Air Quality

Published on January 27th, 2016 | by Cynthia Shahan


Georgia Electric Car Sales Drop ~90% In ~6 Months

January 27th, 2016 by  

Originally published on EV Obsession.

How far have we come since the 2006 documentary Who Killed The Electric Car, an astute film nominated for Best Documentary Environmental Media Awards (2006) and many other awards? The film won and was a finalist for several big awards, partly because of how disappointing the turn away from electric cars was. How far have we come since then? It depends on the state. California, particularly with its Charge Ahead program, $2,500 ZEV rebate, and ZEV mandate. Many other states are lagging, though, and one is even going backward. Georgia was a surprising progressive encouraging EV adoption. In fact, at one time, it was leading the country in incentives for EVs. But Georgia has been driving down incentives for EVs. Is it another murder attempt on electric cars?

The film bears repetition at this time. Protecting clean air, clean water, and a livable climate warrants EV support. If we were adequately pricing gasoline and carbon emissions, that would be one thing, but since we’re not….

There are more reasons for driving EVs. Not every person becomes interested in EVs due to care for clean air or ecological wellness. Some do so due to the genuinely superior torque, the space-age-styled technology, the concern for safer travel, and the quiet. Others have become interested due to the math, as explains:

Don Francis notes that Atlanta, Georgia, only about a year ago was second in the nation in electric car use. Francis is the coordinator of the federal Clean Cities program in the state. The article notes that new registrations of electric vehicles have fallen ~90% since the summer of 2015.

Unfortunately, Georgia state policy changed. “State law provided those who bought or leased an EV a $5,000 tax credit. A Georgian with an EV could divide that credit over a two-year lease and recoup about $200 a month. But in 2015, Georgia state lawmakers ended the tax incentive to find savings that offset a transportation spending bill.”

Urgency in electrifying transport is advised but not heeded… except in California, a state that aims to be emissions free by 2025. California programs such as Charge Ahead respond to the desire for cleaner air and a stable climate. If Californians can manage this, it seems more states could. Lung problems from diesel fumes are not convenient, nor cheap, but the current math equation for EVs without tax incentives makes the cleaner, healthier cars less attractive, or even out of the financial reach, of most buyers. notes, “The timing for approval of new tax incentives might be better in a few years, said Tim Echols, when manufacturers like Chevy and Tesla promise to develop electric cars that can drive far longer distances on a single charge.”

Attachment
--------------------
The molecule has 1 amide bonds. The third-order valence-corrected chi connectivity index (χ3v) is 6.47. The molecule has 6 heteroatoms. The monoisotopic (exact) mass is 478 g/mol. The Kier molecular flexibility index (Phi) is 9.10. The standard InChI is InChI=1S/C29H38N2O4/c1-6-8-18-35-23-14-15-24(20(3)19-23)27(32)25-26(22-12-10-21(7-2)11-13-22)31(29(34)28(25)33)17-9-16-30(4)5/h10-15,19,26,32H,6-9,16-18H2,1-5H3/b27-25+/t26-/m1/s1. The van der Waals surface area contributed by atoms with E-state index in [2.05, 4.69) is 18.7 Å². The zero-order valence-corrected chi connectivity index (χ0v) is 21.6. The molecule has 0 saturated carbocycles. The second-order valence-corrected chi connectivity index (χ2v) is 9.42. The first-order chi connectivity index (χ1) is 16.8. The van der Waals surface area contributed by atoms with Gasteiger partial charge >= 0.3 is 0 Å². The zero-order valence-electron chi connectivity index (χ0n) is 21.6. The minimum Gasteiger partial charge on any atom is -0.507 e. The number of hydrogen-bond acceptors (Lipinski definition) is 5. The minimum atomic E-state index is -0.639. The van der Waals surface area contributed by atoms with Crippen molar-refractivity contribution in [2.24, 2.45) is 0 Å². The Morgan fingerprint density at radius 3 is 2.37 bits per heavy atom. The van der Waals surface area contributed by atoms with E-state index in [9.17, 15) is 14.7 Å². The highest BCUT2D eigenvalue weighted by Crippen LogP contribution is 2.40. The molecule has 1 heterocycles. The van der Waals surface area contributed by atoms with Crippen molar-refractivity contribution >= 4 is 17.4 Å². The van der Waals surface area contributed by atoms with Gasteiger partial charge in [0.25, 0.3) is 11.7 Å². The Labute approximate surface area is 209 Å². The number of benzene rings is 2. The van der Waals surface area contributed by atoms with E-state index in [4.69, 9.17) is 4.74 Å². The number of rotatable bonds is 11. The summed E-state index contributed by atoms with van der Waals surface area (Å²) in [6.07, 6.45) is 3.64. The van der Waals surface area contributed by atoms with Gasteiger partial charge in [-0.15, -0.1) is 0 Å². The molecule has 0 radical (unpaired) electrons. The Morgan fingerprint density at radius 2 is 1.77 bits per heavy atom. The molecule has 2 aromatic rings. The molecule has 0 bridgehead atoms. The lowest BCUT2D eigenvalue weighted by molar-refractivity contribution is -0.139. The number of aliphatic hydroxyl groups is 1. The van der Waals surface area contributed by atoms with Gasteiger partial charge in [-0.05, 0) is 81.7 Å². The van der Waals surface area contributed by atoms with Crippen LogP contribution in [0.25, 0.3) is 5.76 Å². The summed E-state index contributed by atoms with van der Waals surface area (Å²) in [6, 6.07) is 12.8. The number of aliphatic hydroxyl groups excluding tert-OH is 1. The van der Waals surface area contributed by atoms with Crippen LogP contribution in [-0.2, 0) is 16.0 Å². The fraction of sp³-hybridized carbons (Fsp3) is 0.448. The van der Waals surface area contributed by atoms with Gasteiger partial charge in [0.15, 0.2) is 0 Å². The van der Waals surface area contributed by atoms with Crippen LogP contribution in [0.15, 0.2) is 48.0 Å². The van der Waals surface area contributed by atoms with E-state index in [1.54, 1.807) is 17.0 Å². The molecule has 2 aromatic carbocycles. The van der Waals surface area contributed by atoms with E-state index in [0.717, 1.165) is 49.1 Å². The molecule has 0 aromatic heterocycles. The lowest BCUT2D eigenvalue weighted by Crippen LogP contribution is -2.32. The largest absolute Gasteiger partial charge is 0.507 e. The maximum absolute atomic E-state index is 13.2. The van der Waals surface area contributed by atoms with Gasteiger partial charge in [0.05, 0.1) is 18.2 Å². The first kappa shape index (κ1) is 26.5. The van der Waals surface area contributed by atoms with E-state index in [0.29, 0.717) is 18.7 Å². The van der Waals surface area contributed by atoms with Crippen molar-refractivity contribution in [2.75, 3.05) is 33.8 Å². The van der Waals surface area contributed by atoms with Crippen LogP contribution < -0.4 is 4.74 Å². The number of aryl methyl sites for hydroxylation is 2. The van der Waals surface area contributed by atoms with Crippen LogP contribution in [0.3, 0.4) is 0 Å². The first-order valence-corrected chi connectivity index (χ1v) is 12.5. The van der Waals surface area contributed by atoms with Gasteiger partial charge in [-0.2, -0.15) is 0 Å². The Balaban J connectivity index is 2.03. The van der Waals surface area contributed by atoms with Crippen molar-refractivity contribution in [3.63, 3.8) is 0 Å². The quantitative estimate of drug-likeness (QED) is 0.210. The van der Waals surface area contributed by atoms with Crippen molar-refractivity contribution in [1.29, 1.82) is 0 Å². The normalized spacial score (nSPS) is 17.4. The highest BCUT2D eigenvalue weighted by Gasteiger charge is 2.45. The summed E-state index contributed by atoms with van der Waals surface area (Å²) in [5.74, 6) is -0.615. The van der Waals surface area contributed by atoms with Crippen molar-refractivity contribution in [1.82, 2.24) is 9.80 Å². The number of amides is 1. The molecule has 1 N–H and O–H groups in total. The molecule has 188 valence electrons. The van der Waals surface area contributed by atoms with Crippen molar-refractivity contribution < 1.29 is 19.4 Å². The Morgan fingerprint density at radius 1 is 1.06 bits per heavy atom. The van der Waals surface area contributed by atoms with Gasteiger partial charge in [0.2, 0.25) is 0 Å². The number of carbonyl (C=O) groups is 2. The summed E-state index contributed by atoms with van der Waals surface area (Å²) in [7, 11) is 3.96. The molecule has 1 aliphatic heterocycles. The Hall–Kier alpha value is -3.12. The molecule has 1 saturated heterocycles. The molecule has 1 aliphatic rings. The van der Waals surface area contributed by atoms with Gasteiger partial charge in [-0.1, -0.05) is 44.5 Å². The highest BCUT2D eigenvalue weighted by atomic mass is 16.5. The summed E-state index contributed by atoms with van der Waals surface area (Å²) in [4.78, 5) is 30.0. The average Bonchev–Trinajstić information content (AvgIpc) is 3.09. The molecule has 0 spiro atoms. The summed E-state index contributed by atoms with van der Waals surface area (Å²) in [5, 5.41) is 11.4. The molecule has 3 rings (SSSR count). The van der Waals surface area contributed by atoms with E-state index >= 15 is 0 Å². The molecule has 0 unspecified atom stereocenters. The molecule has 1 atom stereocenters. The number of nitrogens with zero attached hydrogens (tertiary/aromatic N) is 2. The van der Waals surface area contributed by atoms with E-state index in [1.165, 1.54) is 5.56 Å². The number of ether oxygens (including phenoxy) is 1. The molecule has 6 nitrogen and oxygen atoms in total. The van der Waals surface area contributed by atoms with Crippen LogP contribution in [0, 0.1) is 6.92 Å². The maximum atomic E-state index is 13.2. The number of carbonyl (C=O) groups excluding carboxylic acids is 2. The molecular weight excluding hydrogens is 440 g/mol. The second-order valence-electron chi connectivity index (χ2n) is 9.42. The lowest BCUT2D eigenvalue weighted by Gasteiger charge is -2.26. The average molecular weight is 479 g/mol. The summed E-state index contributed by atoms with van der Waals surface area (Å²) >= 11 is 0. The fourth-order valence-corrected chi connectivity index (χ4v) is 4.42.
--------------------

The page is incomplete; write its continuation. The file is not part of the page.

A few years = more to restore. Worsening air in the meantime.

For more details on financial incentives for EVs, check out: Plug-In America’s United States Incentives Map and the DOE’s Federal Tax Credits for All-Electric and Plug-in Hybrid Vehicles.

Related Stories:

Everyone Could Be Driving EVs In 10–15 Years

The Autowende Is Here: Electric Cars Are The Next Trillion Dollar Industry

US Transportation System Could Save $1 Trillion Annually, Reduce Carbon Emissions By 1 Gigaton

EV Guide From Sierra Club Updated — New Incentives, New EVs, Busting EV Myths, Etc

EV Tax Credits: 90% Got To Wealthiest 20%

Check out our new 93-page EV report, based on over 2,000 surveys collected from EV drivers in 49 of 50 US states, 26 European countries, and 9 Canadian provinces.

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About the Author

is a Mother, an Organic Farmer, Licensed Acupuncturist, Anthropology Studies, and mother of four unconditionally loving spirits, teachers, and environmentally conscious beings who have lit the way for me for decades.

  • ToddFlach

    Toll roads into Atlanta with differentiated tolls would be enough to increase EV sales. Charge EVs a low toll (but not zero!), high efficiency ICEs a modest toll, and gas guzzlers a really painful toll, say 5 USD/day. This would also help the finances of Atlanta to pay for other infrastructure projects.

  • freethinker

    as a Georgia EV owner…it’s disappointing to see the incentive dropped completely. adoption of EVs here is widespread because of it. would have been nice to reduce it for awhile…before removing it completely. EVs are not really ready for widespread sales without incentives.

    • John Moore


  • Ariel

    I knew this going to happen as a GA resident when it was proposed. Georgia basically killed LEAF car sales when Nathan Deal signed into law the House bill that did the following:

    1. Removed the states $5000 Tax credit
    2. Added a $200 per year Birthday tax for EV owners (The $200/yr figure is based on made up numbers assuming one drives a EV 24K miles per year and then rounded up $25)